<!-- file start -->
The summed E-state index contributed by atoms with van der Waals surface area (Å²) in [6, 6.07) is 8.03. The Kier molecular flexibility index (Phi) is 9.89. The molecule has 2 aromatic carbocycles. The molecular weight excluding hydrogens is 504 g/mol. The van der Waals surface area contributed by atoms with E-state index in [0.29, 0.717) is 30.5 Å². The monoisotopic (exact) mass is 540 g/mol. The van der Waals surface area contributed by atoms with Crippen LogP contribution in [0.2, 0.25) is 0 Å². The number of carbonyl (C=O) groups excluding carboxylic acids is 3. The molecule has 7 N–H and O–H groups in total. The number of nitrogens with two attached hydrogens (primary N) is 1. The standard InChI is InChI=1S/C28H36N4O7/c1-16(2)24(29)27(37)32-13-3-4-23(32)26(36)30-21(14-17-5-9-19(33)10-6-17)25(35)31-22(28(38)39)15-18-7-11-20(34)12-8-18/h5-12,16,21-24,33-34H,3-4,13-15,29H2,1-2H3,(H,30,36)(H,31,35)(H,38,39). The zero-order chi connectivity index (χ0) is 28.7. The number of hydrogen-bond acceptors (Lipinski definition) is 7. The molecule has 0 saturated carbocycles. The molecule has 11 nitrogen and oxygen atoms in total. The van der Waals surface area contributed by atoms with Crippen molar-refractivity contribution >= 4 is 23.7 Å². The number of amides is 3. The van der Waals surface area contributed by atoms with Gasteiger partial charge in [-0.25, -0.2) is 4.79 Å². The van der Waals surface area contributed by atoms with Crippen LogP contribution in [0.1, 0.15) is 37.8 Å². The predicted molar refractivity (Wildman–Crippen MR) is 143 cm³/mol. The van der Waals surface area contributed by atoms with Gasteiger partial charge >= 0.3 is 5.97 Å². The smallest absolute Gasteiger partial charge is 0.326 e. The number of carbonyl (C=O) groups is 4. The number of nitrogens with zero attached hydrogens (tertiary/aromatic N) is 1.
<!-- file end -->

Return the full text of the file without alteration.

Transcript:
The summed E-state index contributed by atoms with van der Waals surface area (Å²) in [6, 6.07) is 8.03. The Kier molecular flexibility index (Phi) is 9.89. The molecule has 2 aromatic carbocycles. The molecular weight excluding hydrogens is 504 g/mol. The van der Waals surface area contributed by atoms with E-state index in [0.29, 0.717) is 30.5 Å². The monoisotopic (exact) mass is 540 g/mol. The van der Waals surface area contributed by atoms with Crippen LogP contribution in [0.2, 0.25) is 0 Å². The number of carbonyl (C=O) groups excluding carboxylic acids is 3. The molecule has 7 N–H and O–H groups in total. The number of nitrogens with two attached hydrogens (primary N) is 1. The standard InChI is InChI=1S/C28H36N4O7/c1-16(2)24(29)27(37)32-13-3-4-23(32)26(36)30-21(14-17-5-9-19(33)10-6-17)25(35)31-22(28(38)39)15-18-7-11-20(34)12-8-18/h5-12,16,21-24,33-34H,3-4,13-15,29H2,1-2H3,(H,30,36)(H,31,35)(H,38,39). The zero-order chi connectivity index (χ0) is 28.7. The number of hydrogen-bond acceptors (Lipinski definition) is 7. The molecule has 0 saturated carbocycles. The molecule has 11 nitrogen and oxygen atoms in total. The van der Waals surface area contributed by atoms with Crippen molar-refractivity contribution >= 4 is 23.7 Å². The number of amides is 3. The van der Waals surface area contributed by atoms with Gasteiger partial charge in [-0.25, -0.2) is 4.79 Å². The van der Waals surface area contributed by atoms with Crippen LogP contribution in [0.1, 0.15) is 37.8 Å². The predicted molar refractivity (Wildman–Crippen MR) is 143 cm³/mol. The van der Waals surface area contributed by atoms with Gasteiger partial charge >= 0.3 is 5.97 Å². The smallest absolute Gasteiger partial charge is 0.326 e. The number of carbonyl (C=O) groups is 4. The number of nitrogens with zero attached hydrogens (tertiary/aromatic N) is 1.